Sundance premiere 'Cat Person' a cinematic litter box serving cheap 'thrills' – New York Post

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PARK CITY, Utah — The movie “Cat Person,” which premiered Saturday at the Sundance Film Festival, should be called “Camp Person.”
Because gone is the deceptively simple, resonant, viral New Yorker short story about the pitfalls of dating in the age of the internet that touched a cultural nerve in 2017, and in its place is a thriller so clownish and ridiculous that early on Isabella Rossellini delivers a dramatic monologue about how a male ant will die after it mates with the colony’s queen. It’s straight outta “Death Becomes Her.”
Running time: 120 minutes. Not yet rated.
Later, the main character is forced by her mother (Hope Davis) to perform a sexualized, creepy song-and-dance rendition of Marilyn Monroe’s “My Heart Belongs To Daddy” for her step father’s 60th birthday.
In the end, blood is shed.  
If all this bombastic clutter had been so clumsily shoved into Kristen Roupenian’s written piece, nobody would have been talking about it. The movie is a cinematic litter box.
Emilia Jones (“CODA”) plays Margot, a 20-year-old college sophomore who meets older, bearded Robert (Nicholas Braun) during her job at a movie theater concessions stand. They flirt, in a lumbering way, he gives her his number and they begin a fun texting repartee. 
The digital banter continues when she returns home for winter break, while the filmmakers clearly try to address angry criticism that the 2017 character’s privilege went unacknowledged by putting her in a luxurious modern manse. There — she’s rich!  
But when millionaire Margot’s back on campus, and she and Robert have their first real date at “Star Wars Episode V: The Empire Strikes Back” — which he is obsessed with and she finds boring — the spark is gone in-person. He’s erratic and judgmental, if occasionally sweet, and she keeps picturing him murdering her in jokey “Family Guy” cutaways.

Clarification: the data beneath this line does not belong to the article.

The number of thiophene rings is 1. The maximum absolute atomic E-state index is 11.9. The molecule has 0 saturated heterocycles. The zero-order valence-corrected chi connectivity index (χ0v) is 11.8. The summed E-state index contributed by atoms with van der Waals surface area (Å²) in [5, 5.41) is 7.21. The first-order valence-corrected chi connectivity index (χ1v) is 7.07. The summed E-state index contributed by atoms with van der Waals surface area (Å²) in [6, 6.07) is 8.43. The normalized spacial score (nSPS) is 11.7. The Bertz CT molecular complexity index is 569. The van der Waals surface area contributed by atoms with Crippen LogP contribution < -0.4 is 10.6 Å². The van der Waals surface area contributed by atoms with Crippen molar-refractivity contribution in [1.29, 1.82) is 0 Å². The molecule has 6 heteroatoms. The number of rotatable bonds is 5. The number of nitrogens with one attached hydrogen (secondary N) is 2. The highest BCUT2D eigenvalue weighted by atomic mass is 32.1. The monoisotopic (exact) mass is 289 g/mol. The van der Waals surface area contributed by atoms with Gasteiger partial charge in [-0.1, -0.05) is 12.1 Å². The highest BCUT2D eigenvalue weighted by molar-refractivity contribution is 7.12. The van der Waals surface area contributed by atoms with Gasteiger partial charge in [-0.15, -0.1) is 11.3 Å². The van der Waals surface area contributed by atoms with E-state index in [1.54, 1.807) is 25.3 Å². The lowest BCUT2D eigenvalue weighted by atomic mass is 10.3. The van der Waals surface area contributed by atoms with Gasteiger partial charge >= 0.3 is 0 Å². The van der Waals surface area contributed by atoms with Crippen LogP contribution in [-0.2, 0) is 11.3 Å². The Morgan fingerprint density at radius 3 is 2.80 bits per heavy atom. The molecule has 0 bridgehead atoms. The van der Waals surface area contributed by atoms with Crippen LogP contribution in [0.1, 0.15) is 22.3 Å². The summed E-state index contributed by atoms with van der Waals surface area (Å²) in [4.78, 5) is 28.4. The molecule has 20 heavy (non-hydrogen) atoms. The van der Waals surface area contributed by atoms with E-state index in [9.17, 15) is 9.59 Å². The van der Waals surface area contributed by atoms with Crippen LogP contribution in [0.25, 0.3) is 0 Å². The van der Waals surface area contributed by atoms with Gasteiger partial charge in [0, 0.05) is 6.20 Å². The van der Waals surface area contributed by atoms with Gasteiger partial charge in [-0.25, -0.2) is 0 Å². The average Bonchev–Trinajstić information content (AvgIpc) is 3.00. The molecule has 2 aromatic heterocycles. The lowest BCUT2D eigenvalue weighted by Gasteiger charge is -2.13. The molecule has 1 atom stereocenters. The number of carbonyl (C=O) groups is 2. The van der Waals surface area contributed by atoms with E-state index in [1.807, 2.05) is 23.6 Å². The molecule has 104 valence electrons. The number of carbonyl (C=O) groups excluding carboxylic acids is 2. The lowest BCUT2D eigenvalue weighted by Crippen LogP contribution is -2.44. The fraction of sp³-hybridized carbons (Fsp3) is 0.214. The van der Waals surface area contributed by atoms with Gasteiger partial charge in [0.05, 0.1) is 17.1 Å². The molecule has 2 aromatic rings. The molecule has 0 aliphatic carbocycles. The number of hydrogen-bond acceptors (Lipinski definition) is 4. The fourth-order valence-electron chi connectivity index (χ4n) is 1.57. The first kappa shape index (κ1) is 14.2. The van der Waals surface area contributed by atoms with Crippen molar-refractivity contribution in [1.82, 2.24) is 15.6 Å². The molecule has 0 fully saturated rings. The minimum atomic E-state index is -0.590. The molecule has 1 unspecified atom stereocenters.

For Robert, romance means the hands-on way Harrison Ford treats Princess Leia in “Star Wars” and Elsa in “Indiana Jones and The Last Crusade” — another totally belabored character add-on — and that action-star brutishness is evident when they have sex. It’s awkward, crass and porn-y.
From there, a heretofore boring, unsubtle movie completely loses its marbles by attaching an inexplicable ending, which boasts as much universality, nuance and power as “Taken 3.” 
Margot has an out-of-body experience while having cringey sex with Robert; I had an out-of-body experience during the abysmal last 30 minutes of “Cat Person.” It’s the stuff of the worst bargain-bin, violent murder movies.
Even without the laughable new material, the addictive quality of the short story is lost in adaptation from the get-go. Robert, Margot and her Reddit-obsessed roommate Tamara (Geraldine Viswanathan) are all insufferable onscreen. Characters need not be likable, but a part of you then should enjoy disliking them. Not here.
Jones, nonetheless, is well-cast in the part of a woman trying to hide her discomfort with gags and giggles. Braun is right on paper, but brings a bit too much of Cousin Greg’s weirdness to Robert and none of his sparkle. The guy’s red flags are now bigger than the ones at the Olympic opening ceremony. It’s hard to believe Margot would stick around for any of this nonsense.
Director Susanna Fogel is skilled with building the tension that a scary thriller necessitates. But the larger question is whether “Cat Person” should have been turned into a cheapo thriller at all. 


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